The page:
We see a lot of Santa's preparations, even beyond the simple review of his multiple child welfare violations. Santa Claus visits his own version of Q, Merlin the Magician. Okay, who saw that one coming? Merlin provides Santa with magic items that allow Santa to do his job: a flower that makes him invisible when he sniffs it, a key that opens all locks (when a chimney is unavailable, presumably), and some magic dust that lulls its victims to sleep. In short, just the sort of things you'd want if you were about to go on a worldwide crime spree. Does Interpol have a file on this guy?
Santa also has a blacksmith who may be based on Hephaestus, and Saint Nick keeps an eye on Earth (his house floats on a sort of cloud city in space) with a probing eye-stalk telescope. Completing Santa's Big Brotherish tally of nice and naughty children is the age-old tradition of tattling on yourself: Santa reads pleading letters from children, which he sorts into one of three slots: Telling the Truth about Good Behavior, Lying about Good Behavior, and Wants a Baby Sibling. (The letters in this slot are forwarded to "The Stork.") So -- you say Mexico is a Catholic country?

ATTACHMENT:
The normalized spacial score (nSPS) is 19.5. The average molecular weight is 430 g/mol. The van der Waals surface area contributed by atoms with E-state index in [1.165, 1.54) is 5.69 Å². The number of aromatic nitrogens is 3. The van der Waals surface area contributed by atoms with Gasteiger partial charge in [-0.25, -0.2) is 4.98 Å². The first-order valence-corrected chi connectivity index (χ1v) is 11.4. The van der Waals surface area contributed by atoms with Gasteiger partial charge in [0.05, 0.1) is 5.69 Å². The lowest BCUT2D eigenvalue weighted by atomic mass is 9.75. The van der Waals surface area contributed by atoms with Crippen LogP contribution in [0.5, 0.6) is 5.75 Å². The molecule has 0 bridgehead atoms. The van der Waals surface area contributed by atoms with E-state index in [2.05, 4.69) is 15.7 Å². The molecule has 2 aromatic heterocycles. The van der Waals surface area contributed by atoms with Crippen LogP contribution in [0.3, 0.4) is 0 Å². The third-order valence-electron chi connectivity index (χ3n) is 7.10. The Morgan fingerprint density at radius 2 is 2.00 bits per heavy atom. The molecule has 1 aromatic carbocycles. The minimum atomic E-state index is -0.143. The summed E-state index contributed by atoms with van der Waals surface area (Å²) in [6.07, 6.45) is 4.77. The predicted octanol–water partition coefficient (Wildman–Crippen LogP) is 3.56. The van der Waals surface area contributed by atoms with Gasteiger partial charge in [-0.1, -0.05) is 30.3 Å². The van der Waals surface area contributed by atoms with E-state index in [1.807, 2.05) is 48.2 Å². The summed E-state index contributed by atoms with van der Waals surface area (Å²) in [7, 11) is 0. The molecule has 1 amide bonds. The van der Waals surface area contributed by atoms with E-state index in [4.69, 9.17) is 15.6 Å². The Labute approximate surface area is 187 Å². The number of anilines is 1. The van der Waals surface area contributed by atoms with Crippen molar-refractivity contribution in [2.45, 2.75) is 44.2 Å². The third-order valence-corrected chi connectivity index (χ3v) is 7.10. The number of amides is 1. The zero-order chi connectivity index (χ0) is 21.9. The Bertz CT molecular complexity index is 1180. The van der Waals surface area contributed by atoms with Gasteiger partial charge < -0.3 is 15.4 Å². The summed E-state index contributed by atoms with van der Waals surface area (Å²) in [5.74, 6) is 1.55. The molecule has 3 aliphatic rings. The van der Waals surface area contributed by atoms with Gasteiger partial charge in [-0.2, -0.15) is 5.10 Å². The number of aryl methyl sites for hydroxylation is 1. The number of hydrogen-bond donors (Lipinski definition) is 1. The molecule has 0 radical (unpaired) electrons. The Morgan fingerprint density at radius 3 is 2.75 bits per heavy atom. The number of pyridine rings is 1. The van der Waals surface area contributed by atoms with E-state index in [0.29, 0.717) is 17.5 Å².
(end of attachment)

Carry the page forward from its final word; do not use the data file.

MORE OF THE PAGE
On Tuesday Satan will be
appearing in The Producers.
Once Santa has established his influence over Mexico's fertility rate, he's off. What force will try to thwart the spread of Christmas joy this time? No lesser an evil than Satan himself! Satan (a disembodied voice on a theatrical set of Hell) sends his most fabulous devil, Pitch, to Earth with the mission of raising . . . well, let's just say Heck. All Pitch does is induce three naughty boys to create the sort of mischief they probably would have created anyway. Heck, the animatronic storefront Santa the urchins attack is so unspeakably creepy that we felt like hurling rocks at it ourselves. Pitch also plays a few pranks on Santa; the old "heated doorknob gag" shows up, along with a dog who chases Santa up a tree. That's not really raising Hell, is it?
The night Lupita discovered peyote.